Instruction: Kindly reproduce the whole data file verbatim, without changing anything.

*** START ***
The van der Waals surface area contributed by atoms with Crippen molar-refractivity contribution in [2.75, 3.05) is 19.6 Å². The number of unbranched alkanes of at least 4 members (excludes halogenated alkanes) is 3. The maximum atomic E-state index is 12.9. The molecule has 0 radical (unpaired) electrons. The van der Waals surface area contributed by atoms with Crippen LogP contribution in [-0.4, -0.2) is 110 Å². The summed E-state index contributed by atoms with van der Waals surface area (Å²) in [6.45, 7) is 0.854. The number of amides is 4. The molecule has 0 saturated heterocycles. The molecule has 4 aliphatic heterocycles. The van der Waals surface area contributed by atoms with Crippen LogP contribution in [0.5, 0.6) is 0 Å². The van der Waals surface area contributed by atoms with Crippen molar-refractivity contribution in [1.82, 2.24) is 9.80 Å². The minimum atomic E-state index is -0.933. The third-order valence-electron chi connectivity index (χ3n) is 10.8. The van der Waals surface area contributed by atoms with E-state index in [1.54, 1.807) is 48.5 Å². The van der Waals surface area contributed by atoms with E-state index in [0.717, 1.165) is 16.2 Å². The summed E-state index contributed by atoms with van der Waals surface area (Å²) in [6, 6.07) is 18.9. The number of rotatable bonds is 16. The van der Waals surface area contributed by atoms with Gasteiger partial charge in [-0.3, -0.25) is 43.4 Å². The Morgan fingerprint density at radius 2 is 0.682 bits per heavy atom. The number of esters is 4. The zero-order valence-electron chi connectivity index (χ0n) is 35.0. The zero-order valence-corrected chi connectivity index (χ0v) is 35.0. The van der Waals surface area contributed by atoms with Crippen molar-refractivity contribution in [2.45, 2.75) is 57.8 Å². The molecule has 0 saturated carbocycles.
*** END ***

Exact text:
The van der Waals surface area contributed by atoms with Crippen molar-refractivity contribution in [2.75, 3.05) is 19.6 Å². The number of unbranched alkanes of at least 4 members (excludes halogenated alkanes) is 3. The maximum atomic E-state index is 12.9. The molecule has 0 radical (unpaired) electrons. The van der Waals surface area contributed by atoms with Crippen LogP contribution in [-0.4, -0.2) is 110 Å². The summed E-state index contributed by atoms with van der Waals surface area (Å²) in [6.45, 7) is 0.854. The number of amides is 4. The molecule has 0 saturated heterocycles. The molecule has 4 aliphatic heterocycles. The van der Waals surface area contributed by atoms with Crippen LogP contribution in [0.5, 0.6) is 0 Å². The van der Waals surface area contributed by atoms with Crippen molar-refractivity contribution in [1.82, 2.24) is 9.80 Å². The minimum atomic E-state index is -0.933. The third-order valence-electron chi connectivity index (χ3n) is 10.8. The van der Waals surface area contributed by atoms with E-state index in [1.54, 1.807) is 48.5 Å². The van der Waals surface area contributed by atoms with E-state index in [0.717, 1.165) is 16.2 Å². The summed E-state index contributed by atoms with van der Waals surface area (Å²) in [6, 6.07) is 18.9. The number of rotatable bonds is 16. The van der Waals surface area contributed by atoms with Gasteiger partial charge in [-0.3, -0.25) is 43.4 Å². The Morgan fingerprint density at radius 2 is 0.682 bits per heavy atom. The number of esters is 4. The zero-order valence-electron chi connectivity index (χ0n) is 35.0. The zero-order valence-corrected chi connectivity index (χ0v) is 35.0. The van der Waals surface area contributed by atoms with Crippen molar-refractivity contribution in [2.45, 2.75) is 57.8 Å². The molecule has 0 saturated carbocycles.